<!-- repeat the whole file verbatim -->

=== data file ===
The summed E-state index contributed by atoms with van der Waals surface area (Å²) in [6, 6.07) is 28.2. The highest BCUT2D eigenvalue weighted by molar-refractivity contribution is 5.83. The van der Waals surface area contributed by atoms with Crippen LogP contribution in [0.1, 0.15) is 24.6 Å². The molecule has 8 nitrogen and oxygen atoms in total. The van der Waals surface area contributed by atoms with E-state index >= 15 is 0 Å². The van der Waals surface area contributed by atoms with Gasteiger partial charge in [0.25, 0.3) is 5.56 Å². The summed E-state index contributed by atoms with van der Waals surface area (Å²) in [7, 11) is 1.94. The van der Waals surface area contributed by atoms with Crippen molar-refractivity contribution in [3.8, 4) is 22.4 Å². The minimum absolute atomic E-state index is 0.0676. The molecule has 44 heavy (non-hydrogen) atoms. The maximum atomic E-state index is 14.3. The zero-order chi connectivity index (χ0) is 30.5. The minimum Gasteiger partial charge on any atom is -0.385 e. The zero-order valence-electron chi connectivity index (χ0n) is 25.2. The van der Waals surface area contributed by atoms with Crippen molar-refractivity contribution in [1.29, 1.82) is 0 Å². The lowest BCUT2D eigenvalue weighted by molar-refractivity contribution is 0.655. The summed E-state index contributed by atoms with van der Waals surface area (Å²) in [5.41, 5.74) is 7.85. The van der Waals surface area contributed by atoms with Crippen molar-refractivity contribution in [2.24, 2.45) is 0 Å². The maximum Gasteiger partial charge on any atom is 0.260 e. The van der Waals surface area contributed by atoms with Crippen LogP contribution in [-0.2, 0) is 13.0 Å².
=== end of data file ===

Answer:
The summed E-state index contributed by atoms with van der Waals surface area (Å²) in [6, 6.07) is 28.2. The highest BCUT2D eigenvalue weighted by molar-refractivity contribution is 5.83. The van der Waals surface area contributed by atoms with Crippen LogP contribution in [0.1, 0.15) is 24.6 Å². The molecule has 8 nitrogen and oxygen atoms in total. The van der Waals surface area contributed by atoms with E-state index >= 15 is 0 Å². The van der Waals surface area contributed by atoms with Gasteiger partial charge in [0.25, 0.3) is 5.56 Å². The summed E-state index contributed by atoms with van der Waals surface area (Å²) in [7, 11) is 1.94. The van der Waals surface area contributed by atoms with Crippen molar-refractivity contribution in [3.8, 4) is 22.4 Å². The minimum absolute atomic E-state index is 0.0676. The molecule has 44 heavy (non-hydrogen) atoms. The maximum atomic E-state index is 14.3. The zero-order chi connectivity index (χ0) is 30.5. The minimum Gasteiger partial charge on any atom is -0.385 e. The zero-order valence-electron chi connectivity index (χ0n) is 25.2. The van der Waals surface area contributed by atoms with Crippen molar-refractivity contribution in [1.29, 1.82) is 0 Å². The lowest BCUT2D eigenvalue weighted by molar-refractivity contribution is 0.655. The summed E-state index contributed by atoms with van der Waals surface area (Å²) in [5.41, 5.74) is 7.85. The van der Waals surface area contributed by atoms with Crippen molar-refractivity contribution in [2.24, 2.45) is 0 Å². The maximum Gasteiger partial charge on any atom is 0.260 e. The van der Waals surface area contributed by atoms with Crippen LogP contribution in [-0.2, 0) is 13.0 Å².